Submitted to: Reproductive Biology
Publication Type: Peer Reviewed Journal
Publication Acceptance Date: 10/21/2009
Publication Date: 11/1/2009
Publication URL: http://repbiol.pan.olsztyn.pl
Citation: Estienne, M.J., Harper, A.F., Speight, S.M., Crawford, R.J., Barb, C.R. 2009. Effect of naloxone treatment on luteinizing hormone and testosterone concentrations in boars with high and low libido. Reproductive Biology. 9:241-252. Interpretive Summary: Luteinizing hormone (LH) secreted from the pituitary gland stimulates testosterone secretion from the testis which is necessary for sexual maturation and maintenance of semen production and libido in the boar. Brain opioid peptides, hormones with morphine like activity, inhibit gonadotropin releasing hormone (GnRH) release, necessary for the release of LH from the pituitary, and subsequent libido in the boar. It was determined that boars with heighten sexual activity were more responsive to brain opioid receptor antagonism than boars with low libido. Thus, these results may serve as the basis for development of a test for predicting libido.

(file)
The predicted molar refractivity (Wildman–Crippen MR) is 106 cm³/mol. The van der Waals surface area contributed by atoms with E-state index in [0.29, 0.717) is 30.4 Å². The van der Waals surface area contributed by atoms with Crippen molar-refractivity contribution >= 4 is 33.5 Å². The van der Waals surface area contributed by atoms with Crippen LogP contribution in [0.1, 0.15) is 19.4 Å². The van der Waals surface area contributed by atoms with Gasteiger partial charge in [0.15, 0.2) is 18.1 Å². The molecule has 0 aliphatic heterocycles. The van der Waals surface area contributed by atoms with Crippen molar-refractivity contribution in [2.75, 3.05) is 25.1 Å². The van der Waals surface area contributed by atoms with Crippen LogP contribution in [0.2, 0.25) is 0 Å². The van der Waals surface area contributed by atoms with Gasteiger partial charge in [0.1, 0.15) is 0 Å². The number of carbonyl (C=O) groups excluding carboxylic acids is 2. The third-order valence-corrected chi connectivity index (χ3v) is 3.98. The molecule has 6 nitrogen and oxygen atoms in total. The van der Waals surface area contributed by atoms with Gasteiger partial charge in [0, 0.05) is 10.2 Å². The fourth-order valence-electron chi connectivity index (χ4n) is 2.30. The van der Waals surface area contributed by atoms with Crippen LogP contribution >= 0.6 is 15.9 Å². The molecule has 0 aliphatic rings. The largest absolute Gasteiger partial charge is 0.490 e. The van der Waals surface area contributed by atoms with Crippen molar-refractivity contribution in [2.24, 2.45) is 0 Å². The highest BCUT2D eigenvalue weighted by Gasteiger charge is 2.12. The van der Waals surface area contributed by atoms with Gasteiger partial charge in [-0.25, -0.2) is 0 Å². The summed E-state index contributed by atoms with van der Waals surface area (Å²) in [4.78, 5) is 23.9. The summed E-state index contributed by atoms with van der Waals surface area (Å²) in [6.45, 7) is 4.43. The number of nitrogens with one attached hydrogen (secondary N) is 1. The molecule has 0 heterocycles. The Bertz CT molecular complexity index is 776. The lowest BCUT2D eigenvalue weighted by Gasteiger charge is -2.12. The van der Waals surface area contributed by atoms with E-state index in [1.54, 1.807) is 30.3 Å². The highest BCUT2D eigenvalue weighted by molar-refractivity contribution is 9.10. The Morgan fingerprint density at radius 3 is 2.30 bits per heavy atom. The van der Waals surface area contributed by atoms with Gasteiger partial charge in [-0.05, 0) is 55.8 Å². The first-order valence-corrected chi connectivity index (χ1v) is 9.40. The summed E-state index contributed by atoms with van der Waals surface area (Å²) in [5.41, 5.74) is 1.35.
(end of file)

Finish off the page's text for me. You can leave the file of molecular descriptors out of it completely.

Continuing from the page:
Technical Abstract: The objective was to determine the effects of naloxone, an opioid peptide receptor antagonist on circulating concentrations of luteinizing hormone (LH) and testosterone in boars characterized as having high (n = 8) or low libido (n = 8) based on the willingness to mount an artificial sow and allow semen collection. On the day of the experiment, blood was sampled every 15 min for 4 h before and 4 h after i.v. injection of naloxone (1 mg/kg body weight). For the 4-h period prior to naloxone administration, concentrations of LH and testosterone in serum, and LH pulse frequency and amplitude were similar (p > 0.12) for the High- and Low-libido boars. After naloxone, a libido status by time interaction was detected and concentrations of LH within 15 min after treatment were greater (p < 0.05) for High Libido boars than for Low Libido boars. Concentrations of testosterone were highly variable amongst boars and there were no effects of libido status (p = 0.66) or libido status by time (p = 0.66). There was, however, an effect of time (p = 0.01), and concentrations of testosterone in samples collected between 0.5 and 1.25 h after naloxone were greater than concentrations in samples collected prior to injection. In summary, the responsiveness of the hypothalamic-gonadotropic-gonadal axis to opioid receptor antagonism was heightened in boars displaying a high level of sexual motivation.